This town is now a four-season town which, like West Hollywood, derives its principal revenues from visitors. Restaurant tables are booked weeks in advance. Even finding a decent cheeseburger became difficult because of the crowds. Hotel rooms are scarce for those who do not plan ahead. Rental cars, mostly SUVs, are hauled in from faraway to meet the demand. Parking, by the way, is a game of chance, just like WEHO, our town. Meters have appeared on every street now, but the singular most popular parking control is the buy-your-own paper permit from the machine on every block.
(Editor’s note: For one heck of a treat, and with a nudge nudge, wink wink to civic leaders,
Trust is still a factor here. My first visit here in 1967 found the only paved road to be state route 82 into town about a quarter mike to the only traffic signal. All other streets were not paved for some years.
A little more about water. Several years ago Aspen was in a severe drought.
To the chagrin of the city council, severe restrictions were put in place until such time as more normal conditions returned and water was available for every use. Visitors stoically put up with the temporary rules.
Some time ago I queried the city about water use restrictions due to the extreme drought in California. I was told that the city would do no more than issue some suggestions about usage until a state of emergency was declared by the state.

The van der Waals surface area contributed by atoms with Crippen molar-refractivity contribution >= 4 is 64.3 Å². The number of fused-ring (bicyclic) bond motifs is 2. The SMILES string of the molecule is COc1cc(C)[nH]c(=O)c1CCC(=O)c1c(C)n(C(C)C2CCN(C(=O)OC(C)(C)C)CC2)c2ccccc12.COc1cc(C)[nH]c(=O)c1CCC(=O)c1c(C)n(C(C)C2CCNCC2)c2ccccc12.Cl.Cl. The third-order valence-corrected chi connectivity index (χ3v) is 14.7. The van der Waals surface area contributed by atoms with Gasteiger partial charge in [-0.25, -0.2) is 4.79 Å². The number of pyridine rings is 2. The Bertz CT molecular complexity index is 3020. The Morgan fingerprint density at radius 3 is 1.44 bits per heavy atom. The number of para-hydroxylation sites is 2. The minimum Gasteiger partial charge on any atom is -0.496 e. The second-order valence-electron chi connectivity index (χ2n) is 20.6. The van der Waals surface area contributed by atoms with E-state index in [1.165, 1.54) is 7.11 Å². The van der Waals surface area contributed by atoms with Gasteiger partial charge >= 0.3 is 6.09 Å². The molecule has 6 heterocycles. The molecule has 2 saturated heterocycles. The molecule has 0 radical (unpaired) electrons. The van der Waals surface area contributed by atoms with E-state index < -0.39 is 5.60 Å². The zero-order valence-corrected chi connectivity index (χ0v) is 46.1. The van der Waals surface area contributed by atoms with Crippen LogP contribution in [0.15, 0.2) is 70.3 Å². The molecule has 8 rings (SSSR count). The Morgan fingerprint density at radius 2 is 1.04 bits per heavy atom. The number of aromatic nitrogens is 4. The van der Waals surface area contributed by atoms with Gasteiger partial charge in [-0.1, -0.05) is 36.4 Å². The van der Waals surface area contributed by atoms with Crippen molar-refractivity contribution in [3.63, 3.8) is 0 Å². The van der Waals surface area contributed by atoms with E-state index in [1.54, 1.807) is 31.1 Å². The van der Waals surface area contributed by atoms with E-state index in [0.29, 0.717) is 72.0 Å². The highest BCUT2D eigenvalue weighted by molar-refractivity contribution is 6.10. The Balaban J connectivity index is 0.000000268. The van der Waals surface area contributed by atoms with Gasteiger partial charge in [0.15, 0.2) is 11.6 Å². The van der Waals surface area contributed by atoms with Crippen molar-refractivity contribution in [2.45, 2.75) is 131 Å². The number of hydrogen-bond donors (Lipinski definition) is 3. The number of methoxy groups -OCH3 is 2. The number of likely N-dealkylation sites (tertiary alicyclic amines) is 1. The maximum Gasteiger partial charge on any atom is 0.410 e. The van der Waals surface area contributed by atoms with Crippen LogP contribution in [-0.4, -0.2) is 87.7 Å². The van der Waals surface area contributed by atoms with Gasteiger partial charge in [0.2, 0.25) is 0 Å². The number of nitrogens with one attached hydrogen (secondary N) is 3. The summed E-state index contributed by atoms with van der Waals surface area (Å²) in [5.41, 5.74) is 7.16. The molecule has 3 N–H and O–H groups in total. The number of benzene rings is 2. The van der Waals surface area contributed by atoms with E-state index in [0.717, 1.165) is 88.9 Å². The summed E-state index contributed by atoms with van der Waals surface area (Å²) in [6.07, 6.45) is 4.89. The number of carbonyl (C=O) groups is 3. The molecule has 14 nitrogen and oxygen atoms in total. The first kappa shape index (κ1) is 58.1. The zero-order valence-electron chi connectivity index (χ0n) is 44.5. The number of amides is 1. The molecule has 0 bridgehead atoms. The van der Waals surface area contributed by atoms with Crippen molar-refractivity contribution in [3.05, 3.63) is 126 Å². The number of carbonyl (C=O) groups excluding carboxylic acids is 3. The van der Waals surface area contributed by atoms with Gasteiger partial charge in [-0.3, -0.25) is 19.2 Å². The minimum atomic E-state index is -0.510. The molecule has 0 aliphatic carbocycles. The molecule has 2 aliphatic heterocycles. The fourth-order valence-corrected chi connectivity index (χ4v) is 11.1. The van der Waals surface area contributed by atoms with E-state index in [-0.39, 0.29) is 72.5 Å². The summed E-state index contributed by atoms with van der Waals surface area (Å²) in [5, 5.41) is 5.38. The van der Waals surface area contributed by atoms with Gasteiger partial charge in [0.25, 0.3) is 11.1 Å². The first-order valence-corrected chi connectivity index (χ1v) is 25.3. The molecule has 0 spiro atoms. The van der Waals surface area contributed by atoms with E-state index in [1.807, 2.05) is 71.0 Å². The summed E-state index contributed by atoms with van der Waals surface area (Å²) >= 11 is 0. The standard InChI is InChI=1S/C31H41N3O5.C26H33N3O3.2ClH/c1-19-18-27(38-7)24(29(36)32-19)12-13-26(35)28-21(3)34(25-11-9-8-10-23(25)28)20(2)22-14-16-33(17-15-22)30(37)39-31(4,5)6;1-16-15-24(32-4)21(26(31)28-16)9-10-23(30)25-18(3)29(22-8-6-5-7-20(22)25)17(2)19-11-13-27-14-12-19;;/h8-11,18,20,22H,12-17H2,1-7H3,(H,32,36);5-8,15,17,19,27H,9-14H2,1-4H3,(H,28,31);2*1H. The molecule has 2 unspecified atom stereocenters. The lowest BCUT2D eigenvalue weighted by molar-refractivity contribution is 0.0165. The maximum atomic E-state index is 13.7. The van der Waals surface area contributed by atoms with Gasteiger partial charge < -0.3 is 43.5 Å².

Well, such a notice went out yesterday (July 15) and it is up to the cities as to how they will comply. Of course, the way governments work is that the state went from a the extreme of weal suggestion for compliance to the extreme of threatening large fines for not complying.
Somewhere in between lies a sane approach. My suggestions: Alternate side of the street watering and only from 5 to 7AM and from 7 to 8 PM.
Of course, leaky sprinklers and runoff should be monitored and leaflets made available for the yardmen who come her from other cities to care for our yards explaining the cities restrictions.
Homeowners should be willing to comply, but if they never see the workers, how do they get the word to them?
Aspen puts up with bears, driven down from their haunts by human incursion and ready to feast upon that 50 lb. bag of dog food in your unlocked garage. WEHO has an occasional coyote and raccoon but no bears.
We have some homeless and some aimless folk who might find reason to invade our sanctums. Aspen has had a few murders recently, about one-half our count That item is a measure of progress? Prior to 2006, Aspen had not had a murder for several decades.
What other parallels? It is, like our town “diverse” but finding an African-American is difficult. Spanish is rapidly becoming a second language. Asian students predominate at the Music School and the Russians just love Aspen.
No one knows, according to the city controller, a pal, just how many true residents are there, but the weekend crowds swell into the many thousands as the beer taps are opened and night-time venues full up.
Oh, lest I forget – there is a Gay Ski Week in Aspen each January or February. So, if so many elements are similar in these two towns, how does one broaden ones horizon by travelling? What I have written above states my case – and, sometimes it’s the journey, not the destination.